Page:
mily Snow, a pioneer hotel keeper, said it best when she described the Yosemite Valley as "about as near to heaven as you'll ever get." John Muir arrived in 1868 and, among other eloquent comments wrote, "No description of heaven seems half so fine." Long before such comments were made, the Native Americans used Yosemite Valley as a seasonal sanctuary. Experts estimate that they were living in the Valley as long as 3,000-4,000 years ago. TheAhwah-ni-chi, a small tribe ofMiwoks, who settled there about 800 years ago, lived harmoniously with the environment Jn a sense, Native Americans were the first conservationists, for they pro~ted the unusual environment with only limited usage. Inevitably, miners were the ones to damage the country surrounding the Valley by damming creeks and rivers, engaging in the wholesale killing of deer and other wildlife, and cutting down trees. Such practices added to the wanton shooting of the natives and rape of their women. Some retaliated with raids on the miners. Later, the Indians were rounded up with nearly no resistance and taken to the Fresno River reservation when need for the valley's protection was at its greatest, and the lndi-

ans now in a strange land. Israel W. Raymond, a respected San Francisco businessman, was among the most active of early conservationists. He attracted the interest of U.S. Senator John Connes, by giving him a set of Carleton E. Watkins â&#x20AC;˘ photographs of the area. The outcome of all the pioneer lobbying was the congressional enactment of the Yosemite Grant. This act, signed by President Lincoln on June 30, 1864, gave the State of California both the Mariposa Grove and the Yosemite Valley to cherish for "public use, resort, and recreation .. .for all time." Trespassing, homesteading, tree-cutting,. indiscriminate fires, and other injuries to natural features were declared unlawful. John Muir was one of the rare, but increasing, type of people who walked, hiked, and explored Yosemite's oatural beauty. "The valley," Muir thundered, "looked like a frowsy, backwoods pasture." The garish. three-story .hotel that had replaced pioneer inns had "a silly look amid surroundings so massfve and sublime." They climbed the mountains to Tuolumne meadows and found that nature's peace had been diminished by sheep and cattle even there. Muir was heartsick. In 1869 he was powerless to stop the pasturing of cattle in the valley. Now, with his reputation as a preservationist, people would be sure to read and listen to his persuasive words. Robert Underwood Johnson, editor of Century magazine and a man who had access to influential citizens, including politicians all over the East Coast, would be his strongest ally. That night, warmed by a campfire and their hostility, the two men planned a campaign to make the high country surrounding Yosemite Valley into a national park. Their labors were rewarded almost 13 months later when, on October 1, 1890, the U.S. Congress created Yosemite National Park. John Muir then worked with Edward H. Harriman and the lobbying of the Sierra Club, which Muir had helped found in 1892. Together they persuaded the House of Representatives and Senate to add the areas of the Yosemite Valley and Mariposa Grove to the National Park bill, which was signed into law on June 11. 1906 by President Roosevelt. Today, millions of travelers visit Yosemite National Park throughout the year to absorb its glacially formed rock fa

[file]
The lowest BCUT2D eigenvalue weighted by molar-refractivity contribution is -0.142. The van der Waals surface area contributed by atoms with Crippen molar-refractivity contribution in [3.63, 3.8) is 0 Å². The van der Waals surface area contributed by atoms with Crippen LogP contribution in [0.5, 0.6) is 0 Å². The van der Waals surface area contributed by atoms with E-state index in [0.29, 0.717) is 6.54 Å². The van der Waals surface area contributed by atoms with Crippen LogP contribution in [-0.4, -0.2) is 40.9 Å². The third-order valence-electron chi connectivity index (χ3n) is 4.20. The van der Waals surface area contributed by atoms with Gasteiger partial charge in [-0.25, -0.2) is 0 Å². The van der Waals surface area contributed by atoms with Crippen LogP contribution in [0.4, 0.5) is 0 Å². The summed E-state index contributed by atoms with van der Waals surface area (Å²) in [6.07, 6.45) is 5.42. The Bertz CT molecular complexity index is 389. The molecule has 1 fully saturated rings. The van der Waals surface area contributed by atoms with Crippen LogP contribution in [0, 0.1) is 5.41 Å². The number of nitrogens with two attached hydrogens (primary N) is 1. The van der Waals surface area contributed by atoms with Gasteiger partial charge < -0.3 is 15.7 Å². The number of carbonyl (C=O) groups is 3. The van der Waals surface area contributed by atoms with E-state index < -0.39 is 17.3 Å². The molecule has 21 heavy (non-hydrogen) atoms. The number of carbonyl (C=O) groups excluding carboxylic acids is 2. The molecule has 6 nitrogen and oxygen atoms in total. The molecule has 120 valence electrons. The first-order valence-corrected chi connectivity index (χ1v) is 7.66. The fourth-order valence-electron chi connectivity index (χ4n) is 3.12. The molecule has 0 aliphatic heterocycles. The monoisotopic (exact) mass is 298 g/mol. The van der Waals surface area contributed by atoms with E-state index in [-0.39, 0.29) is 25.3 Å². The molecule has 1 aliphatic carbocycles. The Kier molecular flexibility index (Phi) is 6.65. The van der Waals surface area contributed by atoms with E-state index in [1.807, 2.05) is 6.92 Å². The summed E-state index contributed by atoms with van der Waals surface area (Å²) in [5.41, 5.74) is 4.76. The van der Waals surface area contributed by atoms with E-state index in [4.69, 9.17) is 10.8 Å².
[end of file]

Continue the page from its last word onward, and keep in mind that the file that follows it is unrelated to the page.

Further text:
and many other natural wonders. Most vacationers choose to frequent the Yosemite Valley floor, which is easily congested during summer. A popular attraction is Tenaya Lake, which rests at the base of a 7 ,000-foot bowl gouged by a tributary of the Tuolumne Glacier, is the most accessible lake in the Park. Windsurfers, sailboaters, swimmers, fishermen, campers, picnickers, and guils enjoy its mile-long, half mile-wide expanse during summer days. May Lake, at the base of Mt. Hoffmann, is another post-glaciallake of interest. All of Yosemite's 300-400 lakes are destined to become meadows over time, as have many before them. Besides the sequoia groves, Yosemite embodies a tree-lover's paradise. Its terrain varies in elevation from 2,000 feet in the Merced River Canyon, where live oaks, buckeyes, and digger pines cling to the rocky slopes, to ponderosa pine, Douglas fu, incense cedar, scattered sugar pines around Wawona and Yosemite Valley. Red ftr, and aspen above thrive at 6,000 feet, while white and red fu and a prevalence of lodgepole pines grow around Tuolumne Meadows and Glacier Point. The tenacious whitebark pine survives just below the treeline. Ponderosa pines are the prominant trees in Yosemite Valley. Their neatly furrowed bark, resembling pieces of a puzzle, encases a stately trunk that smells like vanilla. Campers pitch tents or park recreation vehicles under their shade, and love to hear the wind sing in the boughs. Yosemite has harbored 232 species of birds whose songs, antics, and appetites interest even the most casual visitor. Two endangered species, the great gray owl and the peregrine falcon, are migratory visitors. For centuries, falcons liave awed observers with their speed, up to 200 m.p.h., aerial displays, and fierce appearance. o account of Yosemite's native inhabitants would be complete without the mention of the vast array of wildflowers. From early spring, when baby blue eyes, goldfields, and popp1es cover the slopes of the- Merced River Canyon, till the last bloom of rabbit-brush and goldenrod in the high country, Yosemite boast a bloom of o er 1,400 types of flowers. Even on a busy holiday weekend in Yosemite Valley when traffic is hea y and campgrounds are full, it is po ible to be alone. Pirl< your car and walk, or ride a bike, away from the visitor complex. Within ftve minutes you can be alonein the f<>rest, a rocksheltered crevice, or tree enriched meadow. Hidden Yo emite is never very far away. Sightseers by the hundreds hike to Glacier Point to ogle at the spectacular panoramic vistas of over 7,214-foot height. Nearby boulders, trees, and grassy hollows offer retreat, and trails lead away into quiet woods. As the hub of the high country, Tuolumne Meadows features a Visitor Center, gas station, mountaineering center, tent store, camps, and stables .. A grassy, river-threaded landscape exists b$>nd those facilities, and provides com-